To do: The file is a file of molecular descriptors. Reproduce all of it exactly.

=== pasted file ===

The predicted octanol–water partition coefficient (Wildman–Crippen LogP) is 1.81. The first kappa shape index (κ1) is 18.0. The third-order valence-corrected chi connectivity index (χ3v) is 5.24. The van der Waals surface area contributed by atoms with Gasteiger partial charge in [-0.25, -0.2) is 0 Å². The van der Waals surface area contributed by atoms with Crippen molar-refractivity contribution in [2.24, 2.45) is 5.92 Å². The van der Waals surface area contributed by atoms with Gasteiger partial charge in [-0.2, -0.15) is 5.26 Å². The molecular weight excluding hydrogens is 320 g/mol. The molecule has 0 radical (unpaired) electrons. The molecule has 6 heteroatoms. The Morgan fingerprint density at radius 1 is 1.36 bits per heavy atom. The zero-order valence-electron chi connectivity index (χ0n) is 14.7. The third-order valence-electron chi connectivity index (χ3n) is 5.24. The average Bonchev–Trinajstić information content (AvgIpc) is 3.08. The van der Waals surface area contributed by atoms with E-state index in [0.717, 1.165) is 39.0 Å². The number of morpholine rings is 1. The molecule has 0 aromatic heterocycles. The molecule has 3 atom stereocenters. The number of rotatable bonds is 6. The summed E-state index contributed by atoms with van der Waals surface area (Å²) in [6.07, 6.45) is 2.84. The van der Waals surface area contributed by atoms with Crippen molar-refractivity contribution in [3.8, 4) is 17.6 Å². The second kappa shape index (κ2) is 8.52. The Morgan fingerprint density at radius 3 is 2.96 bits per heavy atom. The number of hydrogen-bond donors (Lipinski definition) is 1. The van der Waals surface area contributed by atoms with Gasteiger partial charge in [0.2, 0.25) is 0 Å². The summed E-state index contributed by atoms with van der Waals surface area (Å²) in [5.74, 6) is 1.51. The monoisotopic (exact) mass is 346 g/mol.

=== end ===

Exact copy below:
The predicted octanol–water partition coefficient (Wildman–Crippen LogP) is 1.81. The first kappa shape index (κ1) is 18.0. The third-order valence-corrected chi connectivity index (χ3v) is 5.24. The van der Waals surface area contributed by atoms with Gasteiger partial charge in [-0.25, -0.2) is 0 Å². The van der Waals surface area contributed by atoms with Crippen molar-refractivity contribution in [2.24, 2.45) is 5.92 Å². The van der Waals surface area contributed by atoms with Gasteiger partial charge in [-0.2, -0.15) is 5.26 Å². The molecular weight excluding hydrogens is 320 g/mol. The molecule has 0 radical (unpaired) electrons. The molecule has 6 heteroatoms. The Morgan fingerprint density at radius 1 is 1.36 bits per heavy atom. The zero-order valence-electron chi connectivity index (χ0n) is 14.7. The third-order valence-electron chi connectivity index (χ3n) is 5.24. The average Bonchev–Trinajstić information content (AvgIpc) is 3.08. The van der Waals surface area contributed by atoms with E-state index in [0.717, 1.165) is 39.0 Å². The number of morpholine rings is 1. The molecule has 0 aromatic heterocycles. The molecule has 3 atom stereocenters. The number of rotatable bonds is 6. The summed E-state index contributed by atoms with van der Waals surface area (Å²) in [6.07, 6.45) is 2.84. The van der Waals surface area contributed by atoms with Crippen molar-refractivity contribution in [3.8, 4) is 17.6 Å². The second kappa shape index (κ2) is 8.52. The Morgan fingerprint density at radius 3 is 2.96 bits per heavy atom. The number of hydrogen-bond donors (Lipinski definition) is 1. The van der Waals surface area contributed by atoms with Gasteiger partial charge in [0.2, 0.25) is 0 Å². The summed E-state index contributed by atoms with van der Waals surface area (Å²) in [5.74, 6) is 1.51. The monoisotopic (exact) mass is 346 g/mol.